Global Governance at Risk
October 2013, Polity
In this book, nine leading scholars explore the fault lines and mounting challenges that are putting pressure on existing institutions, the ways in which we are currently attempting to manage them – or failing to – and the prospects for global governance in the 21st century. In doing so, the contributors offer a fresh look at one of the most important issues confronting the world today and they suggest strategies for adapting current institutions to better manage our mutual interdependence in the future.
Contributors include Ha-Joon Chang, Benjamin Cohen, Michael Cox, David Held, George Magnus, Robert Skidelsky, Robert Wade, Martin Wolf and Kevin Young.
1 Editors’ Introduction: Global Governance at Risk 1
David Held and Charles Roger
2 The Shift and the Shock: Prospects for the World Economy
3 The Coming Global Monetary (Dis)Order 31
Benjamin J. Cohen
4 Will Emerging Markets Shape or Shake the World Economy?
5 Protecting Power: Western States in Global Organizations
Robert H. Wade
6 Why the West Rules for Now – And is Likely to for a Long
Time to Come 111
7 Hamlet without the Prince of Denmark: How Development has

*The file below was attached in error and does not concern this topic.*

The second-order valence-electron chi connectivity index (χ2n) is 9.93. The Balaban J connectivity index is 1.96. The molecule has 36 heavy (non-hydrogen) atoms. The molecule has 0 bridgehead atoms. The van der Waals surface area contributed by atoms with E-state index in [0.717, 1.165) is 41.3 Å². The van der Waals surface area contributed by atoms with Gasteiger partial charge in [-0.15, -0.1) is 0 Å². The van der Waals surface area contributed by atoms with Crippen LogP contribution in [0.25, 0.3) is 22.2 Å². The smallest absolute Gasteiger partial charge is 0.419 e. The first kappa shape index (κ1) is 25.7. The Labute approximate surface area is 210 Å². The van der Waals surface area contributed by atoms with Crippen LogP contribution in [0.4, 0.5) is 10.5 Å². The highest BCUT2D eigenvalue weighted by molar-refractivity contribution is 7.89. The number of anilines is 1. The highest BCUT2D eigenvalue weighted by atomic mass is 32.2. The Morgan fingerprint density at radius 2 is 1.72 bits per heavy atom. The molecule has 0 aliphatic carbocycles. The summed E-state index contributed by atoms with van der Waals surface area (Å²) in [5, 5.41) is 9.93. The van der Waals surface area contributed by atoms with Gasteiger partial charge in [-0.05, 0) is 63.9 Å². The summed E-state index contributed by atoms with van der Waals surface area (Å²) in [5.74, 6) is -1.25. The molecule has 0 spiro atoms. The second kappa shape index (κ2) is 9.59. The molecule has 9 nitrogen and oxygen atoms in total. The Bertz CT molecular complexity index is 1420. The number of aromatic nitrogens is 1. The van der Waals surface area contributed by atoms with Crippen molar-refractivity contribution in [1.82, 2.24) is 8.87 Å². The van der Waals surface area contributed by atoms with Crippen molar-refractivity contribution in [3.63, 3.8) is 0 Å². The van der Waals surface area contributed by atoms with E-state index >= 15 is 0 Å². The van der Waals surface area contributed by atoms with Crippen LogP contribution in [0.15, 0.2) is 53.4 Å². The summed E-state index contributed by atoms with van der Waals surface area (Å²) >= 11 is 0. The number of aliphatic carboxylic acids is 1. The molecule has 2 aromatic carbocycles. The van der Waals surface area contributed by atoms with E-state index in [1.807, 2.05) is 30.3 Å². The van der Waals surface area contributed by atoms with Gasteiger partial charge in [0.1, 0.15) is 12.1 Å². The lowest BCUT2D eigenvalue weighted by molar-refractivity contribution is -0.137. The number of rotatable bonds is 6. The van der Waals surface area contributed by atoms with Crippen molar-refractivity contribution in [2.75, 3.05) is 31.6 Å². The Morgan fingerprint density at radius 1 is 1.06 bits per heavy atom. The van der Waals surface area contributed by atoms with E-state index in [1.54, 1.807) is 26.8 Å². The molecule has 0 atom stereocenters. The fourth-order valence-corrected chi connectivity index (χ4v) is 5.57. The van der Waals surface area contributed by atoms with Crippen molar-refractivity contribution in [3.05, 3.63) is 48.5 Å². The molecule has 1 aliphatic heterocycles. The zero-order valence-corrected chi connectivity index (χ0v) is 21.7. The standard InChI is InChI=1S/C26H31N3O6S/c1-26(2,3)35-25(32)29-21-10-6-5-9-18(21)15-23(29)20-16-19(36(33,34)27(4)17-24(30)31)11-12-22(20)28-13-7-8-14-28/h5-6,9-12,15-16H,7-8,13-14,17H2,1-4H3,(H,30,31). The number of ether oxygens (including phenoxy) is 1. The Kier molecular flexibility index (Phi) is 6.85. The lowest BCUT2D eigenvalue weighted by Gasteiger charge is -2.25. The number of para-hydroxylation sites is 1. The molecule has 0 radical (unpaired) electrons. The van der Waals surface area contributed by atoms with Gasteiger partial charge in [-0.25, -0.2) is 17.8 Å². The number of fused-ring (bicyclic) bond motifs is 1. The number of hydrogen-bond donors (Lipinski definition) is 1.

Disappeared from Today’s “Development” Discourse
8 Keynes, Hobson, Marx and the Crisis of Capitalism 149
9 From the Financial Crisis to the Crisis of Global Governance
David Held and Kevin Young
Charles Roger is a PhD student at the University of British Columbia and Liu Scholar at the Liu Institute for Global Issues.
- A major new collection examining the economic and political challenges currently faced by multilateral and transnational governance institutions.
- With original research contributions by an international group of renowned scholars, the book addresses the mounting problems affecting global governance institutions and puts forward strategies for making them more effective and accountable.
- Offers the most comprehensive analysis thus far of the unique challenges to contemporary global governance arrangements
- This highly accessible book will be of great interest to students, scholars, lay readers and practitioners interested in global governance issues
Craig Calhoun, director of the London School of Economics and Political Science